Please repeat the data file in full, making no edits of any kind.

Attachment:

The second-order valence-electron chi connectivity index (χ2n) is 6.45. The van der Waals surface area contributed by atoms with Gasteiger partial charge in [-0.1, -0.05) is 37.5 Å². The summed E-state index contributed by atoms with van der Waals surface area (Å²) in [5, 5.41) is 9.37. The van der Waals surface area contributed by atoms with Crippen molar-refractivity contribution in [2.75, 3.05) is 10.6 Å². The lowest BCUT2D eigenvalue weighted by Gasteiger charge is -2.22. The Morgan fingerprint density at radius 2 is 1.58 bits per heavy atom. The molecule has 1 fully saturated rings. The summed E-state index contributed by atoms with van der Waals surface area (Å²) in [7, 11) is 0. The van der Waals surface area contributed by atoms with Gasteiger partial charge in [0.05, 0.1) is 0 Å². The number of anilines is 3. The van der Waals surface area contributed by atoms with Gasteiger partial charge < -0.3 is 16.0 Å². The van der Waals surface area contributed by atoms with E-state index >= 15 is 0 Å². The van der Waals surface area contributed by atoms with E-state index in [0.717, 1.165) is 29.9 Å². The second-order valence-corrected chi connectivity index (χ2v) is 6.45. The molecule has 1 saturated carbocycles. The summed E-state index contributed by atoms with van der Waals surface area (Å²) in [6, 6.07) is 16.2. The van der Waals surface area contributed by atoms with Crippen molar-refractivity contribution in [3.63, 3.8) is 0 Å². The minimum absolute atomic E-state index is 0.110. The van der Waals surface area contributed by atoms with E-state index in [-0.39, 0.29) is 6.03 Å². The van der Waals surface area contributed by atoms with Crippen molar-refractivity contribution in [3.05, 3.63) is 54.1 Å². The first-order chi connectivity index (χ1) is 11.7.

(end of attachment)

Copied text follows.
The second-order valence-electron chi connectivity index (χ2n) is 6.45. The van der Waals surface area contributed by atoms with Gasteiger partial charge in [-0.1, -0.05) is 37.5 Å². The summed E-state index contributed by atoms with van der Waals surface area (Å²) in [5, 5.41) is 9.37. The van der Waals surface area contributed by atoms with Crippen molar-refractivity contribution in [2.75, 3.05) is 10.6 Å². The lowest BCUT2D eigenvalue weighted by Gasteiger charge is -2.22. The Morgan fingerprint density at radius 2 is 1.58 bits per heavy atom. The molecule has 1 fully saturated rings. The summed E-state index contributed by atoms with van der Waals surface area (Å²) in [7, 11) is 0. The van der Waals surface area contributed by atoms with Gasteiger partial charge in [0.05, 0.1) is 0 Å². The number of anilines is 3. The van der Waals surface area contributed by atoms with Gasteiger partial charge < -0.3 is 16.0 Å². The van der Waals surface area contributed by atoms with E-state index >= 15 is 0 Å². The van der Waals surface area contributed by atoms with E-state index in [0.717, 1.165) is 29.9 Å². The second-order valence-corrected chi connectivity index (χ2v) is 6.45. The molecule has 1 saturated carbocycles. The summed E-state index contributed by atoms with van der Waals surface area (Å²) in [6, 6.07) is 16.2. The van der Waals surface area contributed by atoms with Crippen molar-refractivity contribution in [3.63, 3.8) is 0 Å². The minimum absolute atomic E-state index is 0.110. The van der Waals surface area contributed by atoms with E-state index in [-0.39, 0.29) is 6.03 Å². The van der Waals surface area contributed by atoms with Crippen molar-refractivity contribution in [3.05, 3.63) is 54.1 Å². The first-order chi connectivity index (χ1) is 11.7.